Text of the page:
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What Will Happen to Afghanistan’s Internet? |

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Afghanistan’s shocking regime turnover is still sending shockwaves throughout the world, with many people wondering what will come of the country now that it’s under the control of a group that most perceive to be a fringe extremist collective.

The Taliban has an appallingly poor track record when it comes to human rights, but they aren’t marching out with their previous stances at the top of the agenda. So far, the internet itself is not in direct jeopardy.

Afghanistan’s Internet Has Been Surprisingly Free

Many countries in regions of the world where religion and law are regarded as nearly equal in importance impose strict censorship laws. Afghanistan, possibly due to Western military influence, afforded its citizens better access to the open and uncensored internet than many of its neighboring countries. It isn’t perfect. It’s still censored. But it isn’t censored into oblivion.

The recent regime change has the population wondering if the Taliban will move to restrict access to information. The Taliban’s history of rigid ideals doesn’t bode well with the population of the country, who has come to expect and appreciate certain freedoms they were afforded after political intervention.

Citizens of Afghanistan Scramble to Cover Their Tracks

Fearing potential retaliation from the Taliban, many Afghanistan internet users began frantically voluntarily scrubbing or deleting their online presences. This was a smart smove. The Taliban’s intentions were and remain to be unclear. The population grew rapidly concerned that the Taliban would use social media platforms to locate democracy advocates, potentially harming or jailing them for anti-Taliban sentiments.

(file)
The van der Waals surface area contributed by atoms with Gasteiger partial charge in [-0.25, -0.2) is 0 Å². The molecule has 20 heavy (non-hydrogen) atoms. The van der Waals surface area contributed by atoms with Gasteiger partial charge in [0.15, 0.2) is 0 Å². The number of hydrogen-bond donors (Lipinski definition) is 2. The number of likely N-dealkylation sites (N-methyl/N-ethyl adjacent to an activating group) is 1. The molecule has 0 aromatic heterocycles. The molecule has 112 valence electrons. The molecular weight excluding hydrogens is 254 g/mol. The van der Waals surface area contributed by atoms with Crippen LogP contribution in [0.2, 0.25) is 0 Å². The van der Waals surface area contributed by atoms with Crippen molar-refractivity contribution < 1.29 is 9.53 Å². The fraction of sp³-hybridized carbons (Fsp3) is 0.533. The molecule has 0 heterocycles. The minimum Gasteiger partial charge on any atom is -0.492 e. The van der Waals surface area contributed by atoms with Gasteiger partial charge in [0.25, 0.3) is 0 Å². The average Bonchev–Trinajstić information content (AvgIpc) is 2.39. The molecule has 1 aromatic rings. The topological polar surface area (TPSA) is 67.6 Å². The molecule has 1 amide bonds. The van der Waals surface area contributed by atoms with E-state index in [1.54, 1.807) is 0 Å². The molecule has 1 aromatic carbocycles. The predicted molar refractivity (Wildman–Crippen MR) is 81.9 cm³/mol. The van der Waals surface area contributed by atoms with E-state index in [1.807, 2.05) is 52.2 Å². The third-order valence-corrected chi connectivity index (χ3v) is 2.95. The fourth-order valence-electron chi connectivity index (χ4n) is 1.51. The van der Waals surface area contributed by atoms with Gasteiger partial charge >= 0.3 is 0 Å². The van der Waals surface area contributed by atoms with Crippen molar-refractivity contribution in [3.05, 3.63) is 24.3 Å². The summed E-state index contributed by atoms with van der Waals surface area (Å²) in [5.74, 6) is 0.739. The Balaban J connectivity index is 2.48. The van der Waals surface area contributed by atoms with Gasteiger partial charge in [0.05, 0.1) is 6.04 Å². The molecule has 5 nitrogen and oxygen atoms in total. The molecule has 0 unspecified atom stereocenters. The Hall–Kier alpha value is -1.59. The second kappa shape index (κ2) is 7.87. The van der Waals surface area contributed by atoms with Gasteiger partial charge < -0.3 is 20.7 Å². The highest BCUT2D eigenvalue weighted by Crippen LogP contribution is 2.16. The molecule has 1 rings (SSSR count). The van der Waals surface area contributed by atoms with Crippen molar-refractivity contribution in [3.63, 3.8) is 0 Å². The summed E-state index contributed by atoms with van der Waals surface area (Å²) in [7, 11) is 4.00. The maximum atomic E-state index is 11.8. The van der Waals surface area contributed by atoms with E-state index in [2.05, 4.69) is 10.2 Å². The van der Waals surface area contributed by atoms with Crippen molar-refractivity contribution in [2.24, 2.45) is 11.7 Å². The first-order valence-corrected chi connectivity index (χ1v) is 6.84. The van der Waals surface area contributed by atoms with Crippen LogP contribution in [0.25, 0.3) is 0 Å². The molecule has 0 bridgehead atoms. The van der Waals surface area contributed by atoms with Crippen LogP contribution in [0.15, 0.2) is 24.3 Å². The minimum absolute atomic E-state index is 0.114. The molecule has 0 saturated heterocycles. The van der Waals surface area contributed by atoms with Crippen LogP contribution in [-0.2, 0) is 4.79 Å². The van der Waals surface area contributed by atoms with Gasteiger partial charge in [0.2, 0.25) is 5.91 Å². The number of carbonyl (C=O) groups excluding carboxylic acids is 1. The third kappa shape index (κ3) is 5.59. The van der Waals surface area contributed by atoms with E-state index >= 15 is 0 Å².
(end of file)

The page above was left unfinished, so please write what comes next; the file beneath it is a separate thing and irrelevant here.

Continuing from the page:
The Taliban Met with Internet Regulators

In an announcement that surprised many citizens of Afghanistan, the Taliban announced that they do not currently have any intentions of cutting off internet access within the country. Time will tell how well these claims hold up.

ATRA, the Afghanistan Telecom Regulatory Authority, to understand how the internet is regulated and censored throughout the country. So far, it seems as though the Taliban’s questions have been pointed in the direction of collecting and processing information, rather than restricting access to it.

The theory has been posed that the Taliban may begin using ATRA to monitor and censor detractors online. They may also collect data on citizens seeking to travel out of the country or obtain visas for work related or permanent relocation.

At the moment, the Taliban isn’t acting. They’ve not yet decided a strategy for controlling the internet or restricting freedoms. This doesn’t mean that they won’t.

Citizens Should Have a Backup Plan

The Taliban currently lacks funding and support from any major governments. They are currently severely limited in their ability to implement surveillance technology. If they do have designs relating to an intranet, an internet shutoff, or a system of mass censorship, they aren’t yet in a position to implement that system.

Citizens of Afghanistan can preemptively begin using TorGuard’s stealth mode VPN to privately browse the internet without intervention or surveillance by the new regime. Those who fear backlash for communication critical of the Taliban can circumvent their grasp by navigating the internet with complete and total anonymity.